States with tighter COVID restrictions, progressive taxes saw revenues rise during pandemic year, study finds

Coronavirus

RALEIGH, N.C. (WNCN) — States with tighter COVID-19 restrictions and progressive tax structures tended to have higher tax collections during the pandemic year, according to a study co-authored by a professor at North Carolina State University.

“What we would suggest is as these COVID-19 restrictions increased, it actually benefited everyone in general, because now the states were able to be well-funded,” N.C. State professor Nathan Goldman said.

READ THE STUDY HERE

North Carolina is one of the 22 states where tax revenues increased last year — the opposite of what was largely expected. 

Collections exceeded expectations by $4.1 billion, leaving the state in the position of being better able to fund programs like education and Medicaid, though state leaders have said they had no immediate plans to spend it.

“There’s actually benefits just to everyone in general to have these restrictions in place,” Goldman said.

Goldman says the combination of stricter rules to limit COVID-19 spread and a progressive tax structure could explain those increases.

“It paints this picture that the more strict these COVID-19 restrictions were, the better off the state tax revenues would be,” Goldman said.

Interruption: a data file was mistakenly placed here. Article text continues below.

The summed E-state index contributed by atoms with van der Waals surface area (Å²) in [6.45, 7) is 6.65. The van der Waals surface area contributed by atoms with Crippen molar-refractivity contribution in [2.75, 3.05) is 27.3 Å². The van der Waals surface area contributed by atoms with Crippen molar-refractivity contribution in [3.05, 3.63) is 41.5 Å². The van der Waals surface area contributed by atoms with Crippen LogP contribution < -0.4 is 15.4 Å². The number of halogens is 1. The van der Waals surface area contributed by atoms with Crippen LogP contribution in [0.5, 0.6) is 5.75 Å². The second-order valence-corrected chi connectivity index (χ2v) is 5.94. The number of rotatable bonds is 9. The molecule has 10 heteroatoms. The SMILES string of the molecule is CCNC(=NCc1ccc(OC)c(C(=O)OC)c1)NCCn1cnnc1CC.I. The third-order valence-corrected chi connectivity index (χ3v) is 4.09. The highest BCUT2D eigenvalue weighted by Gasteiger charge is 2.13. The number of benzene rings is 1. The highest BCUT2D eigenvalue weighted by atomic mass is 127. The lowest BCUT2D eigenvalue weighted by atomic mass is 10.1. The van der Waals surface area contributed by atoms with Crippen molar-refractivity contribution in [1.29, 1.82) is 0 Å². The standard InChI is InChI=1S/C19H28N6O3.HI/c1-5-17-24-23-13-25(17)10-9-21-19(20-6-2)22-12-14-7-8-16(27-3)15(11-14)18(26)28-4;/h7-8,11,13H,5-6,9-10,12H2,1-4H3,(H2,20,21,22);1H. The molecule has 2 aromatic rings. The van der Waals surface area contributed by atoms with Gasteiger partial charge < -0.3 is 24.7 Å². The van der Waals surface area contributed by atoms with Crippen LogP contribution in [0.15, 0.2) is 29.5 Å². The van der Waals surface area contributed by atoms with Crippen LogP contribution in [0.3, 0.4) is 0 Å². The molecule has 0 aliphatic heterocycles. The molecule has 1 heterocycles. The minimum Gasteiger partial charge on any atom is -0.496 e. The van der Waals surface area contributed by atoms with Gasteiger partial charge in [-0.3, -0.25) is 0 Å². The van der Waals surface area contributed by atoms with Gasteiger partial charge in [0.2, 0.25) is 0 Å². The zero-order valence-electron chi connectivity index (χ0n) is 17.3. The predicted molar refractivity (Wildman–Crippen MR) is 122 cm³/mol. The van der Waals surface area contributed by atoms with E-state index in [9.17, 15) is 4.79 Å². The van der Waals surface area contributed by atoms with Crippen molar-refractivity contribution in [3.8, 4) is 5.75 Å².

Goldman and Gil Sadka of the University of Texas-Dallas studied the correlation between COVID-19 rules, structures of income tax rates and those tax revenues in 2020.

Most states have progressive income taxes, which means those who make more money pay higher rates. They found states with that tax structure and tighter COVID guidelines tended to see increased revenue compared to states with flat tax rates and looser pandemic-related rules.

One possible explanation: In states where tighter rules led to more job losses, frequently the people losing those jobs tended to have lower incomes while higher earners — who could work remotely — were more likely to keep theirs or even increase their earnings.

“There was a lot less retail-type jobs, there’s a lot less restaurant-type jobs,” Goldman said. “So when we kind of combine those two findings from our economics literature together, it paints this picture that the more strict these COVID-19 restrictions were, the better off the state tax revenues would be. And that’s pretty much what we find in our results.”

Those progressive taxes also can lead to income inequality because states collect more revenue when higher earners make more money. That can lead to policies that benefit higher-paid workers, Goldman said.

California, which has the most progressive tax structure in the country, also had some of the strictest COVID restrictions and reported a revenue increase of 1.2 percent to the U.S. Bureau of Economic Analysis. Meanwhile, Florida — which has no state income tax and relatively lax COVID-19 rules — had its tax revenue drop by 11.3 percent.

The comparison also holds between states with flat taxes: North Carolina had tighter COVID restrictions compared to Oklahoma, and had an increase in tax revenue while those collections dropped by 4 percent in the Sooner State.

“So you can kind of see that in those states where these, these two pieces fit together and they were able to lead to state tax benefits and higher state collections,” Goldman said.

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